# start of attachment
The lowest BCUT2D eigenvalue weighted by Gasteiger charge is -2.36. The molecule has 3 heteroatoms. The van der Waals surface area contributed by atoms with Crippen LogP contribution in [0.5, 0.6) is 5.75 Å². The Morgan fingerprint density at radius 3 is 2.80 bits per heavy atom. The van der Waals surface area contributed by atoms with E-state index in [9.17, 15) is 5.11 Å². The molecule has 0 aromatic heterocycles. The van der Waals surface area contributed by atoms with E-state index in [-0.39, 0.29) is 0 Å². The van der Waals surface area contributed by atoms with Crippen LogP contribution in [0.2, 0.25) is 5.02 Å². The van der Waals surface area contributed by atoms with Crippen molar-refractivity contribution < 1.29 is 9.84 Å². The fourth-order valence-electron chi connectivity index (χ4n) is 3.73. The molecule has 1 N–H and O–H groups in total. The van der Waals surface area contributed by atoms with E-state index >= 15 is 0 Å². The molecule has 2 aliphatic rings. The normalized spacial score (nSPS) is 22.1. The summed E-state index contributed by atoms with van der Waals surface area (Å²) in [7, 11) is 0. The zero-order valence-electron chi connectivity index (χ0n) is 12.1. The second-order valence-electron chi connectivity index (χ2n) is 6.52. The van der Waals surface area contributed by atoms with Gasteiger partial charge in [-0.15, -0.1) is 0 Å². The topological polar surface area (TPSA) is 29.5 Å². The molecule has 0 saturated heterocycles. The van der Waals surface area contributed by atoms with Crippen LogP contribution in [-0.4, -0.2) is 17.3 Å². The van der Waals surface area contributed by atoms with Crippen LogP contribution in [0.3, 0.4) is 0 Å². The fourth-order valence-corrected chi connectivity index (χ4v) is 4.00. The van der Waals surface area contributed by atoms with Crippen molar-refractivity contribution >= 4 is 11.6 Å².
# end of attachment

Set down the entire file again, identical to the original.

The lowest BCUT2D eigenvalue weighted by Gasteiger charge is -2.36. The molecule has 3 heteroatoms. The van der Waals surface area contributed by atoms with Crippen LogP contribution in [0.5, 0.6) is 5.75 Å². The Morgan fingerprint density at radius 3 is 2.80 bits per heavy atom. The van der Waals surface area contributed by atoms with E-state index in [9.17, 15) is 5.11 Å². The molecule has 0 aromatic heterocycles. The van der Waals surface area contributed by atoms with E-state index in [-0.39, 0.29) is 0 Å². The van der Waals surface area contributed by atoms with Crippen LogP contribution in [0.2, 0.25) is 5.02 Å². The van der Waals surface area contributed by atoms with Crippen molar-refractivity contribution < 1.29 is 9.84 Å². The fourth-order valence-electron chi connectivity index (χ4n) is 3.73. The molecule has 1 N–H and O–H groups in total. The van der Waals surface area contributed by atoms with E-state index >= 15 is 0 Å². The molecule has 2 aliphatic rings. The normalized spacial score (nSPS) is 22.1. The summed E-state index contributed by atoms with van der Waals surface area (Å²) in [7, 11) is 0. The zero-order valence-electron chi connectivity index (χ0n) is 12.1. The second-order valence-electron chi connectivity index (χ2n) is 6.52. The van der Waals surface area contributed by atoms with Gasteiger partial charge in [-0.15, -0.1) is 0 Å². The topological polar surface area (TPSA) is 29.5 Å². The molecule has 0 saturated heterocycles. The van der Waals surface area contributed by atoms with Crippen LogP contribution in [-0.4, -0.2) is 17.3 Å². The van der Waals surface area contributed by atoms with Crippen LogP contribution in [0.3, 0.4) is 0 Å². The fourth-order valence-corrected chi connectivity index (χ4v) is 4.00. The van der Waals surface area contributed by atoms with Crippen molar-refractivity contribution >= 4 is 11.6 Å².